I peer into the thick vegetation, and my respect for him grows. I turn my eyes to the sky. Those were good stories, grampa, really good stories. And yes, I believe every one of them, including the one about the cook whose teeth grew back after he chewed the twigs the monkey gave him.
And yes, the army. Or is it paramilitary? Whatever. They’re everywhere. The larger stations have small squads of armed uniformed men patrolling the platform, peering into the train. Even the really small stations, the ones not on the timetable, the ones with three waiting passengers and a goat, even those stations have at least one of them, usually in a sentry post by himself, insulated from the civilians around him.
The smells of the journey are wet ones. Wet earth, wet leaves, wet goats at stations. And the views, of hills and valleys, of green in more shades than I’ve seen except in Kerala. Wildflowers fringe the long grass and bamboo. And at one stage, so close to the tracks I thought it was a large goat, I see a wild deer.
A Stop At Haflong
I break journey at Haflong, roughly mid-route. I am to get down at Haflong Hill, but the train stays put at Lower Haflong for two hours. The locomotive has had it. A replacement is on it way. As at Guwahati, I do not learn this from an official announcement, but by asking around, my shrewd traveller’s mind being tipped off by, after the first hour, noticing that there is no engine in front of the train.
I flag down an auto. I have been told it should cost me 40rupees to the Circuit House where I am to spend the night. The driver asks for what sounds to me like 60. Fifty, I say firmly. The man looks at me strangely and says, “Thirty.” This place is a looong way away from becoming a tourist trap!
Haflong has little to offer the typical tourist anyway—just achingly beautiful vistas everywhere you look. Tea and toast consumed, I lean over the fence and watch the daylight disappear, hurrying west to give the rest of India its sunsets, my cigarette a glowing orange counterpoint to the lit windows in the valley below. And from the gloaming, several fireflies join in, flashing green-gold as they wander from flower to flower.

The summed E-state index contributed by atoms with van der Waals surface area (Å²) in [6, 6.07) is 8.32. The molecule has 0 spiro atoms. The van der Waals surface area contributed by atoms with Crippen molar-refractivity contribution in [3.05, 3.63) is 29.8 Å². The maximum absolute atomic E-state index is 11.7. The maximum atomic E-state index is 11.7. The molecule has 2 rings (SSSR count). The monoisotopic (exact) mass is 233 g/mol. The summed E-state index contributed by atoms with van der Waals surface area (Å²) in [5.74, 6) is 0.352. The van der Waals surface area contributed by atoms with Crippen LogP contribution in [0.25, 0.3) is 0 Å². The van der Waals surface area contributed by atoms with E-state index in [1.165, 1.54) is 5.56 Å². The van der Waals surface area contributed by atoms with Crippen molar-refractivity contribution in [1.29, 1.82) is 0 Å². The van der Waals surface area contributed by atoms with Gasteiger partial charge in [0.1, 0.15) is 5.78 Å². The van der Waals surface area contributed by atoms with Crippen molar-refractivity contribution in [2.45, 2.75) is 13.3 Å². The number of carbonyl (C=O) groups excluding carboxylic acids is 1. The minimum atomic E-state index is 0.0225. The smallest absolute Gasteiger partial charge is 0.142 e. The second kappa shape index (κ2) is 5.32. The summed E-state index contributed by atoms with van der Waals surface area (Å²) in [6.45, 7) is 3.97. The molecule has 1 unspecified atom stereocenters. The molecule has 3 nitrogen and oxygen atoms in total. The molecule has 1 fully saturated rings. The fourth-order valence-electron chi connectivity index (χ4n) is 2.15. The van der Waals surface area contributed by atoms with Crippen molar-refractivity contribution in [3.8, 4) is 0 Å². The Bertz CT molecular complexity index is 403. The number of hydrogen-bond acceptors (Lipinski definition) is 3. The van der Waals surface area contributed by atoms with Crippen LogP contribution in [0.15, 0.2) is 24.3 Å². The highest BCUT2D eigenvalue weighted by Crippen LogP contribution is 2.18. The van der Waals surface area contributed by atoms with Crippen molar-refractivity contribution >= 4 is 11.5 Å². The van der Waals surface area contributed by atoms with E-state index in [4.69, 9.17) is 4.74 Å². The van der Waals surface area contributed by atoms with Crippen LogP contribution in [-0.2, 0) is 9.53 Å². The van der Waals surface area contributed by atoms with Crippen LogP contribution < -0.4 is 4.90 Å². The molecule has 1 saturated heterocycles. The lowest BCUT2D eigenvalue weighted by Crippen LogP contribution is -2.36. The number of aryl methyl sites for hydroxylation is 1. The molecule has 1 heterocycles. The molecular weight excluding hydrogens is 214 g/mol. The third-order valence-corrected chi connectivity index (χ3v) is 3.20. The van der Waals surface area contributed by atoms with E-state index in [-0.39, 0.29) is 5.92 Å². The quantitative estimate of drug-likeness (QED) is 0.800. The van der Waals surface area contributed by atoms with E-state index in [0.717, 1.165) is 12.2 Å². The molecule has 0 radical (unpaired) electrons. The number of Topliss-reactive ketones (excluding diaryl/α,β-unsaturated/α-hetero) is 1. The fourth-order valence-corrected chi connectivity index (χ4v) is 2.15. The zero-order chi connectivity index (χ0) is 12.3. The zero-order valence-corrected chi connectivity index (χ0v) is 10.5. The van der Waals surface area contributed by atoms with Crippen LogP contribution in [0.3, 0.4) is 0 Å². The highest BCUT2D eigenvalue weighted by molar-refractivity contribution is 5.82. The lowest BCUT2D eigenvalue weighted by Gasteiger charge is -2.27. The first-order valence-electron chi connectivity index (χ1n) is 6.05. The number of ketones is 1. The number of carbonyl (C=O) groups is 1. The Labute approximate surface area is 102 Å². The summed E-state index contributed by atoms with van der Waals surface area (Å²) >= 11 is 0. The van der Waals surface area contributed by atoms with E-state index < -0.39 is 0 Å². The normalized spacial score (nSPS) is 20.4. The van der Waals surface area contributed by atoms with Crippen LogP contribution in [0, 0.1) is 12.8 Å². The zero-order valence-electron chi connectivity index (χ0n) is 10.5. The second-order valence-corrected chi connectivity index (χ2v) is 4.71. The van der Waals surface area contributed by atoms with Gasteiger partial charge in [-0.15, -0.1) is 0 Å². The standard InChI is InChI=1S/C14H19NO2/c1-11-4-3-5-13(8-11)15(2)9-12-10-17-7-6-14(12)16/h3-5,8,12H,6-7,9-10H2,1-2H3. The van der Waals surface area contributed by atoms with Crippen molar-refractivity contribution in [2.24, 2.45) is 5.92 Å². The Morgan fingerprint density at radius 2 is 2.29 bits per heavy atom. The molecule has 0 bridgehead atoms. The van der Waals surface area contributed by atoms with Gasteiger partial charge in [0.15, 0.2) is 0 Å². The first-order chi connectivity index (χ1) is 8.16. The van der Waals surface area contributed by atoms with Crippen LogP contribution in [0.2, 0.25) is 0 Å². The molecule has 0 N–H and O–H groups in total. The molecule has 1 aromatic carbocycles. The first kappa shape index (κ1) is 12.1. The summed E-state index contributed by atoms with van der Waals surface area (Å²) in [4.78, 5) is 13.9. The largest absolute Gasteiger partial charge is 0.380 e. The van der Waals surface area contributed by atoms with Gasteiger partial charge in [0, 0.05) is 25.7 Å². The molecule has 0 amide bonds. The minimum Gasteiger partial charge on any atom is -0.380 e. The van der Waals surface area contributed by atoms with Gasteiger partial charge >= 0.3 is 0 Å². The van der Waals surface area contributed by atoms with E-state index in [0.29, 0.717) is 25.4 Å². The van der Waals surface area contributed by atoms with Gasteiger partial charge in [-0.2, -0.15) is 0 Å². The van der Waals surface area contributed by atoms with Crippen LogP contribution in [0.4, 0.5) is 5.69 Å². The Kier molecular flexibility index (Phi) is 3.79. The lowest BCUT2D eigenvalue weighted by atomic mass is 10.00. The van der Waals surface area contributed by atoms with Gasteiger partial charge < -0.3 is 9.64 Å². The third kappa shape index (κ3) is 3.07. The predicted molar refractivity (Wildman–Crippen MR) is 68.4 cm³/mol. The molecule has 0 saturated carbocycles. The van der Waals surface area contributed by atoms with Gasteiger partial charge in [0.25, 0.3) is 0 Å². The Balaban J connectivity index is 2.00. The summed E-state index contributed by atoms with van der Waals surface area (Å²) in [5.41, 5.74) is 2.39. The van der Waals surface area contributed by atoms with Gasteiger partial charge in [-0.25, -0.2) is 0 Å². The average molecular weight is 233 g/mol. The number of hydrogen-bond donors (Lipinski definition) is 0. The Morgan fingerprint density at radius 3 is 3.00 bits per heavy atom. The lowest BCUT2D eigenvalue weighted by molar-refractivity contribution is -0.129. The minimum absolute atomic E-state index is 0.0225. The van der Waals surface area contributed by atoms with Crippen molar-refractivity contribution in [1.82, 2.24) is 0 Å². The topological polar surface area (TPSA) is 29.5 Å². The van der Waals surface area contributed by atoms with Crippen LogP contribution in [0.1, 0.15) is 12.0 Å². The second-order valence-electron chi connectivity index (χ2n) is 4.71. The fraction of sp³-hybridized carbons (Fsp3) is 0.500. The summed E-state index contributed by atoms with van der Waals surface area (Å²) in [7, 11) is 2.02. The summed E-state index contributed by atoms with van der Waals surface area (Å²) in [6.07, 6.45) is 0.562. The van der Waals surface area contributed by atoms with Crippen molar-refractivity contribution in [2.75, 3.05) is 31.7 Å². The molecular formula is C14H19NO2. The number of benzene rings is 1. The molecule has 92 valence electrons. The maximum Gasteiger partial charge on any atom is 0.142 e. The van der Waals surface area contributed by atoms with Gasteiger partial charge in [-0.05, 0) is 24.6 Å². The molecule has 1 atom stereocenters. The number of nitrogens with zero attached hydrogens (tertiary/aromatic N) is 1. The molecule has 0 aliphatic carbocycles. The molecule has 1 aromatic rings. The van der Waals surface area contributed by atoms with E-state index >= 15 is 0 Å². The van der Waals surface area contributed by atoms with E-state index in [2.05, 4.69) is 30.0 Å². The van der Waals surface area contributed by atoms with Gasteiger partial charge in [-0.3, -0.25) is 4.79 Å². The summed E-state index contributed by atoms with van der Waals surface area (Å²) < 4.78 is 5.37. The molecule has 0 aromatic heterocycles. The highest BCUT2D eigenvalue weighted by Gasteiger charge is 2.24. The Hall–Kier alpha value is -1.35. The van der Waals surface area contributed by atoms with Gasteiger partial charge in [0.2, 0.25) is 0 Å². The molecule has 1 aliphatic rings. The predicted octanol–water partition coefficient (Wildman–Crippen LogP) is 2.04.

It is a perfect moment.
And I can tell no one about it. The only cellphone service provider here is BSNL, and it does not allow other networks to roam on its frequency.
I go indoors to write soppy poetry instead, and nourish my outer self with a delicious river fish preparation, accompanied with thick-grained, soft rice.
Resuming The Journey
Next morning, I wake at what, for me, is the hideously early hour of 7am. Outside, it is bright and clear, and still. The further, higher peaks frequently draw their clouds more tightly around their shoulders and disappear from view. Visibility fades a little, and the view begins to get hazy. It dawns on me that I am actually walking in a cloud. The breeze suddenly picks up speed. With a sudden rush and a roar and a rattle, the trees begin to dance. Fat, cold drops of rain race toward me out of the haze. They clatter on the roof of the Circuit House like the ghosts of a thousand bureaucrats simultaneously typing reports on ancient typewriters.
I leave to catch the day’s Barak Valley Express for the second half of the journey. It is only an hour late.
The scenery from here on is more rugged. Wild bamboo fights for space with other trees. And everywhere there is the sound of running water.
The Barak river is a constant presence on the left, a muddy brown ribbon that undulates across the landscape; here, stirred to what looks like great rafting white water, there, quiet looking but fast-flowing, joined at regular intervals by streams that tumble down the hillside on one side of the train, reappearing under us on the other.
The train shrieks through pitch-black tunnels that drip water, bursting through into the brightness of the evening on the other side. Young, high-spirited men shout into the darkness, their voices echoing back to the other compartments.
The long dusk segues unnoticeably into a brilliantly moonlit night. The river still glints beside us, a silent, silvery grey now.
I sleep. The train is running three hours late and I have an early morning flight to catch. The Barak Valley Express pulls in to Silchar a little short of midnight. I stagger out and find a hotel, with the help of a journo I had met at Haflong. I ask for a 5am wakeup call. I bargain with a taxi in the morning. I get to the airport well in time. The flight is two hours late.
The Barak Valley Express was a daily mail/express train that ran between Lumding Jn in northeastern India and Silchar, a town in southern Assam. However, due to gauge change in the North Cachar Hills portion of the North East Frontier Railway, a division of Indian Railways, the service was cancelled beginning in September 2014.